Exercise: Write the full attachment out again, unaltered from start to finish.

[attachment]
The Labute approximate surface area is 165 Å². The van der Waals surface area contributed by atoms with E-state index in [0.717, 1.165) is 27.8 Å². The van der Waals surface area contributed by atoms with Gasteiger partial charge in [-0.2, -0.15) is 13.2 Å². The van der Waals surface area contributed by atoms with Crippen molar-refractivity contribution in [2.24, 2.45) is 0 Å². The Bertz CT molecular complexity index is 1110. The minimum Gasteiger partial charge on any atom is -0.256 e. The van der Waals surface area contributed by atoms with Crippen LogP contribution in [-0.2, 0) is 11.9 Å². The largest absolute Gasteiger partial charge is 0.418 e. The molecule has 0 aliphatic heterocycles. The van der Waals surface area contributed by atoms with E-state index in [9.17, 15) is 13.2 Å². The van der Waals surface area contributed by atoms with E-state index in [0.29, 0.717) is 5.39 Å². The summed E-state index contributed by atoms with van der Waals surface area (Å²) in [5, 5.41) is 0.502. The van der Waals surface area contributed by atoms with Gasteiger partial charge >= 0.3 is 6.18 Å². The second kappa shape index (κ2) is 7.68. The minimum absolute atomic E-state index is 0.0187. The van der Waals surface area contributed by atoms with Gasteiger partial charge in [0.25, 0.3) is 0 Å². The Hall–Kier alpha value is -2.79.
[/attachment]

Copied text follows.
The Labute approximate surface area is 165 Å². The van der Waals surface area contributed by atoms with E-state index in [0.717, 1.165) is 27.8 Å². The van der Waals surface area contributed by atoms with Gasteiger partial charge in [-0.2, -0.15) is 13.2 Å². The van der Waals surface area contributed by atoms with Crippen molar-refractivity contribution in [2.24, 2.45) is 0 Å². The Bertz CT molecular complexity index is 1110. The minimum Gasteiger partial charge on any atom is -0.256 e. The van der Waals surface area contributed by atoms with Crippen LogP contribution in [-0.2, 0) is 11.9 Å². The largest absolute Gasteiger partial charge is 0.418 e. The molecule has 0 aliphatic heterocycles. The van der Waals surface area contributed by atoms with E-state index in [9.17, 15) is 13.2 Å². The van der Waals surface area contributed by atoms with E-state index in [0.29, 0.717) is 5.39 Å². The summed E-state index contributed by atoms with van der Waals surface area (Å²) in [5, 5.41) is 0.502. The van der Waals surface area contributed by atoms with Gasteiger partial charge >= 0.3 is 6.18 Å². The second kappa shape index (κ2) is 7.68. The minimum absolute atomic E-state index is 0.0187. The van der Waals surface area contributed by atoms with Gasteiger partial charge in [0.25, 0.3) is 0 Å². The Hall–Kier alpha value is -2.79.